During his three-week journey, infrared photographer Paolo Pettigiani turned France into a charming cotton candy metropolis. This photographer gave us a never-before-seen view of France, from the Palace of Versailles to Normandy. His continuing “Infraland project,” which he started in 2014, includes his current work. In Paolo’s words, to refresh the viewers’ conception of the world, it “transforms everyday settings into bizarre landscapes unfettered by human perception.”
When the photographer was ten years old, he first began capturing images for amusement while on a family vacation in Argentina. Since then, he has developed a liking for photography and eventually decided to pursue it professionally while in college. During his studies in “Design and Visual Communication” at the Polytechnic University of Turin, Paolo said in an interview with DeMilked, “I felt the need to visually combine photography and graphic design into a unique image to express my vision of the world with a specific focus on colors, shapes, and nature with an aesthetically pleasing image.”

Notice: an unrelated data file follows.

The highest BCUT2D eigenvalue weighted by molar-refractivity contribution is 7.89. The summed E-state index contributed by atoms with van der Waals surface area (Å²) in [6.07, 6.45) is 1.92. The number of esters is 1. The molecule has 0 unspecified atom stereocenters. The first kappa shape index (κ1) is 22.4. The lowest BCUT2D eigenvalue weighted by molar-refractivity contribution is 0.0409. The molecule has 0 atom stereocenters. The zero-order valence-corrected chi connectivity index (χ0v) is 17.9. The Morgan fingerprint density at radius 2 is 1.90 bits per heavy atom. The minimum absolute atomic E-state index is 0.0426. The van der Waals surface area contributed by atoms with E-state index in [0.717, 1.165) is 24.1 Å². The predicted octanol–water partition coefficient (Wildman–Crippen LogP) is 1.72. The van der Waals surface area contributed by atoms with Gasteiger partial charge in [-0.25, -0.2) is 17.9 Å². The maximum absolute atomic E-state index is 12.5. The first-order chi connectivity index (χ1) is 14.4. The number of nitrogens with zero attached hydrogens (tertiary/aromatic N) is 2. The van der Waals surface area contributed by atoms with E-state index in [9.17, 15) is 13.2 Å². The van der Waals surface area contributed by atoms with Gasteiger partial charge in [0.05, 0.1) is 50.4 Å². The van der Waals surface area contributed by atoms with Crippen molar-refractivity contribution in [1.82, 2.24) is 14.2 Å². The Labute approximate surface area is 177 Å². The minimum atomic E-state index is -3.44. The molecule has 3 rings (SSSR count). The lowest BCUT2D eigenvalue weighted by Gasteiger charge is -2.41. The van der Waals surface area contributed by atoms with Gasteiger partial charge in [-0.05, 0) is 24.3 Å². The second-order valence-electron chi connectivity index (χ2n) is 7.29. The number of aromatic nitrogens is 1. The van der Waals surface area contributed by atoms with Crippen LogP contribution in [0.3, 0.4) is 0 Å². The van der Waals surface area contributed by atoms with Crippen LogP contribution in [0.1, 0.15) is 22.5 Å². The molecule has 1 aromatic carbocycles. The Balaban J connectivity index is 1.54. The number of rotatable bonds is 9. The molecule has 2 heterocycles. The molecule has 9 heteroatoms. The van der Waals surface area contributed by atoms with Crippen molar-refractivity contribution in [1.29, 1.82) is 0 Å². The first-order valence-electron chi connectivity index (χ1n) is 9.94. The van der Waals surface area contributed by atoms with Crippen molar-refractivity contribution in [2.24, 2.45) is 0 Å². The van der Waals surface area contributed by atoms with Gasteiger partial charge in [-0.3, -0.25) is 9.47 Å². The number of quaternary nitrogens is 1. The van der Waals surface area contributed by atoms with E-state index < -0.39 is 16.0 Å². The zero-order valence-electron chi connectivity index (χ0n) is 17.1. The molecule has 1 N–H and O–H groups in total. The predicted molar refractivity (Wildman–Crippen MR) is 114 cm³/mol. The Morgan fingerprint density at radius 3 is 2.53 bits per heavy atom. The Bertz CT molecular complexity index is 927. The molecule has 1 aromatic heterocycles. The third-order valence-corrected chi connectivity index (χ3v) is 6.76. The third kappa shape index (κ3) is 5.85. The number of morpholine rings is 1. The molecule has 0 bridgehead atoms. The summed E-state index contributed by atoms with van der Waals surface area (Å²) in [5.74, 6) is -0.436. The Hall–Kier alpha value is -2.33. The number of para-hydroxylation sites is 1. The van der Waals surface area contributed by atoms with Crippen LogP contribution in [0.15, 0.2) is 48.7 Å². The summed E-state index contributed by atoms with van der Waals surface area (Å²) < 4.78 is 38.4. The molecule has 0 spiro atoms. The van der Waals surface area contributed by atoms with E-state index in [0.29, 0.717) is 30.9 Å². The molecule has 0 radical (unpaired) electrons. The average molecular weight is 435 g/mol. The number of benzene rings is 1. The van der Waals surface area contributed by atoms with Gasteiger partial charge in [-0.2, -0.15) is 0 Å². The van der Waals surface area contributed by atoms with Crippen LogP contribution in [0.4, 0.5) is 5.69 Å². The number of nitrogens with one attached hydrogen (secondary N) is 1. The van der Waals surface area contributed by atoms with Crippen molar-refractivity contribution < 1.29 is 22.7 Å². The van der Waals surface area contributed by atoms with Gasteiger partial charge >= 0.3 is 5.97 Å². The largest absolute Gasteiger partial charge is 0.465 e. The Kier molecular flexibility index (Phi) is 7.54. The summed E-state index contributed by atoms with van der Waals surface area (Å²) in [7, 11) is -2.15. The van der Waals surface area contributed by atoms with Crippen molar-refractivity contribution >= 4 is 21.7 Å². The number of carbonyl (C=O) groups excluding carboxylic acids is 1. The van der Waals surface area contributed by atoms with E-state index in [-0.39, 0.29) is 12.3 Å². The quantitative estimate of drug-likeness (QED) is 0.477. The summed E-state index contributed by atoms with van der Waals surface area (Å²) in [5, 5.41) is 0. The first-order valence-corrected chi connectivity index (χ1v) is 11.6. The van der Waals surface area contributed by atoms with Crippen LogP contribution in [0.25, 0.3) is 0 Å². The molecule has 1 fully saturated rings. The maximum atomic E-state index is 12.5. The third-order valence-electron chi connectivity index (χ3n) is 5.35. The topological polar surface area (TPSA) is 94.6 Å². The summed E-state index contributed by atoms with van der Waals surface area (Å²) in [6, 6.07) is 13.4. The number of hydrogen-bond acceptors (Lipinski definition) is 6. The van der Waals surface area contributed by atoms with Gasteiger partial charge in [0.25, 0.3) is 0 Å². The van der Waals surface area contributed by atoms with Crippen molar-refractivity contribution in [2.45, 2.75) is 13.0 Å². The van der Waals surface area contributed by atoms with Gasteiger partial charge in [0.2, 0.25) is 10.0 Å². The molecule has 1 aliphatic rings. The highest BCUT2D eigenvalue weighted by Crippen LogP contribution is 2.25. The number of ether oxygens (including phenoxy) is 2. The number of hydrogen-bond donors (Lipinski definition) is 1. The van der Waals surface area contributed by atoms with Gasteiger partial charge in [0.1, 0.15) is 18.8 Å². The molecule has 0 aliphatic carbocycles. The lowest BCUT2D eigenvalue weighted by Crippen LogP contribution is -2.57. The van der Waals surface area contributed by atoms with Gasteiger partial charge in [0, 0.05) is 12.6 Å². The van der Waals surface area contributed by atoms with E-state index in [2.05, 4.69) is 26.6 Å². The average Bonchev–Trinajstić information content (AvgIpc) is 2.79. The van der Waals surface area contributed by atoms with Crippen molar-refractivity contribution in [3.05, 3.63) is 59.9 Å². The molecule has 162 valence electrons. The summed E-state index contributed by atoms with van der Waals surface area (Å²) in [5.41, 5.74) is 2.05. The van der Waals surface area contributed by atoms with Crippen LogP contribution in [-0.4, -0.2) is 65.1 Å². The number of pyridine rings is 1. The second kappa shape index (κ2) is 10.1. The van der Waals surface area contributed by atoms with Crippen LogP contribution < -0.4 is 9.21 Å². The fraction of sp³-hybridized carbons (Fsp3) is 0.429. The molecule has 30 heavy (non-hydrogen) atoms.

See some of his fantastic creations in the gallery below.
The artist went on to explain, “During my bachelor’s degree in 2014, I started to explore the topic of seeing the unseen, motivated by a desire to explore familiar places, expanding the limits of perception through a graphic and visual exploration of the territory.
With the help of infrared photography, which combines creativity and science to capture electromagnetic radiation of light with wavelengths that are invisible to the human eye, I discovered my signature aesthetic.
The photographer explained his artistic method by saying, “These photographs, captured with a modified full spectrum infrared camera, represent a confluence of science and imagination to catch light waves that are invisible to the human eye. The pieces serve as an encouragement to further investigate our surroundings with renewed vigor with the intention of illuminating modern processes of natural perception and the relationship between the photography medium and the stylization of landscape.
The Guardian, The Washington Post, Wired, and Vogue, among other publications, have all featured the Infraland series. It has also been displayed in international exhibitions in New York, Paris, and Milan.